How to Arrange Your Scrap Rainbow
Here's a peak at my Rainbow Falls scrap quilt project! It's been amazingly scrap-friendly. I absolutely recommend this patchwork pattern if you're looking for a quick scrap quilt that can unify diverse scraps.
Arranging scraps into a rainbow is a classic approach to the scrap quilt. My Rainbow Falls design is a type of coin quilt, worked as it is in vertical columns with stacks of same-width bricks. I'm allowing the columns to be a variety of widths and allowing the coin "bricks" to be a variety of thicknesses, all in an effort to make the most of my scraps.
Are you thinking about making your own? Here are some tips for arranging your scraps in rainbow order.
Rainbow Starts Anywhere
Start the top of the column with any color scrap, then continue cycling through the color wheel as you make your way down the column. For example, my first row (at left, just a sliver of it shows below) starts with green. Lime Green - Grass Green - Blue - Purple - Red - Orange - Yellow - White - Green - etc.
Use Multiple Shades
Do you have a lot of orange scraps or many types of green? Your rainbow can progress through multiple iterations of one color before continuing to the next main color. This helps you use up whatever you have! I often use two shades of blue in my progressions, for example. Wondering which green to put first? Yellow-green (lime) goes closer to yellow and blue-green (teal) goes closer to blue. Consulting a color wheel should help!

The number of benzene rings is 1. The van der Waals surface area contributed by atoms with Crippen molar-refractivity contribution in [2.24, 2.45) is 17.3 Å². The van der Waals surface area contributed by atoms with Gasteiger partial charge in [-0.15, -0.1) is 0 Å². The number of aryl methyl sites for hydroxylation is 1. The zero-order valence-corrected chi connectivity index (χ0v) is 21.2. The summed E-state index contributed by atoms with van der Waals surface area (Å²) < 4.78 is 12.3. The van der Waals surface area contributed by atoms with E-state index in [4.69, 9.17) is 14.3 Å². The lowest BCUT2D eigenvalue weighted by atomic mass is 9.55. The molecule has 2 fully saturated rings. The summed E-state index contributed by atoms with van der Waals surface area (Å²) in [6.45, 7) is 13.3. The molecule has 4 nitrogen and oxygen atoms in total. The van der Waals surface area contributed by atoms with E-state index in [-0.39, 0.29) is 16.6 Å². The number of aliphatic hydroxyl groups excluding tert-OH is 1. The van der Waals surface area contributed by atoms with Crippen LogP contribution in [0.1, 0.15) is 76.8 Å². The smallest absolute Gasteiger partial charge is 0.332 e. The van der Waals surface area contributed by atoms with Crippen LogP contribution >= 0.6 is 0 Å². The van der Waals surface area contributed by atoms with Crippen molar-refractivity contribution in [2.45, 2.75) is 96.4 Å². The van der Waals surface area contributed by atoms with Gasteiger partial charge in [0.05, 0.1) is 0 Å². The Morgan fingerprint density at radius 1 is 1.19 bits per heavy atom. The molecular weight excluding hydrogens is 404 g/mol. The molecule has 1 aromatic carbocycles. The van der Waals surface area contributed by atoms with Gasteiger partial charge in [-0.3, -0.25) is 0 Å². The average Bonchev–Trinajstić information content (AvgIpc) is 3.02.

Pick out a Main Color
I usually sew with fabrics that have one color (other than neutrals), my "helpful fabric" as I like to say. That makes my scraps particularly easy to pigeonhole as one color. For multi-color scraps, pick out which color stands out to you most (ignore neutrals). Often the background color is strongest.
If you absolutely cannot pick out a main color in your scrap, perhaps exclude it from this project.
Work in Low Volume
Low volume scraps are mostly white, so they can be tricky to place in color order. Still, pick out which colors are most prominent. For example, above left I placed the white print with the red/green flowers as if it were a red print. I did the same with the lemon print at right, treating it like yellow. You may also like to create clusters of low volume scraps in rough rainbow progression as I did above, center. These will create bright spots in your quilt that contrast nicely with the saturated colored sections.
Watch out for Pink
Since pink is not in a traditional rainbow, it can be tricky to place in the color wheel. Think of your pinks as rosy pinks (cool pinks, above left) and peachy pinks (warm pinks, above right). Rosy pinks should go between purple and red, while peachy pinks are best between red and orange. Peachy pinks can also be used instead of orange, blending nicely into yellow.
For example, the image below left has a rosy pink below the purple and above the "red" strawberry print. The image below right has a peachy pink below the red stripe and above the soft orange.
Use Neutrals Too
Neutrals can really be placed anywhere in the rainbow progression. They rarely look out of place. I happen to like to place white by yellow (above left) and grays/browns between blue and purple (above right). I'm excluding black scraps from Rainbow Falls.
I hope this helps you with your rainbow scrap projects, whatever the design. Arranging scraps in rainbow order is a process that will teach you so much about color. The resulting rainbows are almost universally pleasing and irresistibly cheerful. Have fun!